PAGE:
9. A Novel About An Outcast- Whether a teen is a bit of a loner or is a bully, they'll benefit from reading about how it can feel for those that may not fit in. I love The Brief and Wondrous Life of Oscar Wao by Junot Diaz or Lord of the Flies by William Golding.

10. Something Bleak and Horrifying- Teenagers are dramatic, self-centered little critters and sometimes they need a reality check. For example, maybe an account about the Holocaust, like Night by Elie Wiesel. Or, maybe something a little more relevant like The Road, a depressing but well-written book about a boy and his father in a post-apocalyptic setting. Because seriously, guys, the fact that you caught that guy you like writing notes to that skanky girl who you know slept with your ex-boyfriend really isn't that big of a deal.

In a perfect world I could teach all these books to my students, but many would be met with parental and administrative opposition. Teenagers are exposed to so much, so fast- giving them some controversial literature in an educational environment would be such a positive experience for so many. Until then, we do what we can!


  1. Some good ones here , I went with more Contemporary Edgier Teen Novels :)
    Old Follower

  2. Like how you broke this down and agree with many of your choices. Only area I am not sure you covered was science fiction.

  3. Have you ever read the book Imani All Mine? Oh. My. God. About teenage pregnancy. Beautiful book. Made me cry multiple times.

  4. I really like the way you organized your list. Plus I am struggling with getting started on The Brief and Wondrous Life...and now I will prevail. Thanks for dropping by my blog.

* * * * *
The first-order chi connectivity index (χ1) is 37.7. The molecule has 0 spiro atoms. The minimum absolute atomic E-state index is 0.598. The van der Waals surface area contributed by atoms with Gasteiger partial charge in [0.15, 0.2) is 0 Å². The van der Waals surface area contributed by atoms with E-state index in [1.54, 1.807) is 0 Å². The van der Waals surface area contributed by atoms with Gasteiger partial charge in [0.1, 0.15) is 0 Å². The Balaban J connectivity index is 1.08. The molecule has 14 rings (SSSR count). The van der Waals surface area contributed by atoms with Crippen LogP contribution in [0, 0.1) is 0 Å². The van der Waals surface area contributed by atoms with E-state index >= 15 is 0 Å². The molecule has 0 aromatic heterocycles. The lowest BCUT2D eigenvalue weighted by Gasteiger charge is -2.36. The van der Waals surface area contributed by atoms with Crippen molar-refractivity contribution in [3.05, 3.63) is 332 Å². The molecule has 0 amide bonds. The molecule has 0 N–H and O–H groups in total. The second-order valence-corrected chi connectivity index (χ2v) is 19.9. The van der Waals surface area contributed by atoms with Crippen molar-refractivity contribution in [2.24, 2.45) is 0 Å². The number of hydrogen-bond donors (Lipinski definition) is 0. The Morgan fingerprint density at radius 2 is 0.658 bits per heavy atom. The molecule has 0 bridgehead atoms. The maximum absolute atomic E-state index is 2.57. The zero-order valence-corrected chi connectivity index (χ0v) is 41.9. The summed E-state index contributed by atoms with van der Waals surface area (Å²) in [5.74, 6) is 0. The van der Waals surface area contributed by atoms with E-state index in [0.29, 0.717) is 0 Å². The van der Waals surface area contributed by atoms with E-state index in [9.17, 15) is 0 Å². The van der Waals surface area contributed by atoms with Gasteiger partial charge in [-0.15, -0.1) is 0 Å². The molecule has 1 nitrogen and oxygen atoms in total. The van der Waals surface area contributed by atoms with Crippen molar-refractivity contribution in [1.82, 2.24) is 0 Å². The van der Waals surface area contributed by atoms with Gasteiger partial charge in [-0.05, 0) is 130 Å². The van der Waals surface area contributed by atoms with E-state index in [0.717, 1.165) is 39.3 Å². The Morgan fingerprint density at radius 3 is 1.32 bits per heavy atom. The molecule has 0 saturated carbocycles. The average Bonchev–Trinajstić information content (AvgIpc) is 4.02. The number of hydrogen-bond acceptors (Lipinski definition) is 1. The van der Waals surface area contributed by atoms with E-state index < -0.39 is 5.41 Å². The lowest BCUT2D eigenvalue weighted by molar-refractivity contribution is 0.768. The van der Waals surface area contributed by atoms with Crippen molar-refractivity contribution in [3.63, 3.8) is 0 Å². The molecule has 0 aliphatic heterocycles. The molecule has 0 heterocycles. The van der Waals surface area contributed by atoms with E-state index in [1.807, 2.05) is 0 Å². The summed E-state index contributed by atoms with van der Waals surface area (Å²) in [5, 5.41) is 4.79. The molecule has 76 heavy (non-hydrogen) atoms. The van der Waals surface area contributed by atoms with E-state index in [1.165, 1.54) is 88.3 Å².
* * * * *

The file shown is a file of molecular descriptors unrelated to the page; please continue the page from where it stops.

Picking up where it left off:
5. I love that you offered primarily categories rather than specific texts here - that leaves a bit of space for individual teens' readiness, background, etc. to come into play.
    Coupla English teacher-y insights: TKAM does not always go over well with teens (although I love it), yet Night wins nearly everyone. I could offer the reasons why, if you're curious.
    I love your idea to read a bad novel with teens and then discuss it as a non-example! Twilight, anyone? But there's the rub: What I see as a purply and painfully predictable novel with stereotyped and archaic cyphers for characters, many teens see as their favorite book. What's to do?

  6. Funny- I'm an English teacher and most of my sophs loved TKAM... I guess it just depends on your kids.

  7. I like that you gave open ended topics rather than specific titles. There really are so many books to chose from that it works well. I had a tough time narrowing my list down... you did a great job!

  8. +JMJ+

    Wow! I love your list! =D

    I used to teach English in high school, too, and I wish I had thought to think in themes rather than titles. And I know I'd love to use a really bad novel in class! LOL!

  9. Thanks for stopping by! I like the categories you came up with. #8 is a particularly interesting one — I have to agree that reading a poor book is an excellent way to help develop critical thinking skills.

  10. #5 is such a good point! So great to revisit old favourites and experience all over again what you love so much about a particular book.

  11. I really like the categories you highlighted - especially number 5. I also nurse a healthy like - hate relationship with Holden Caulfield...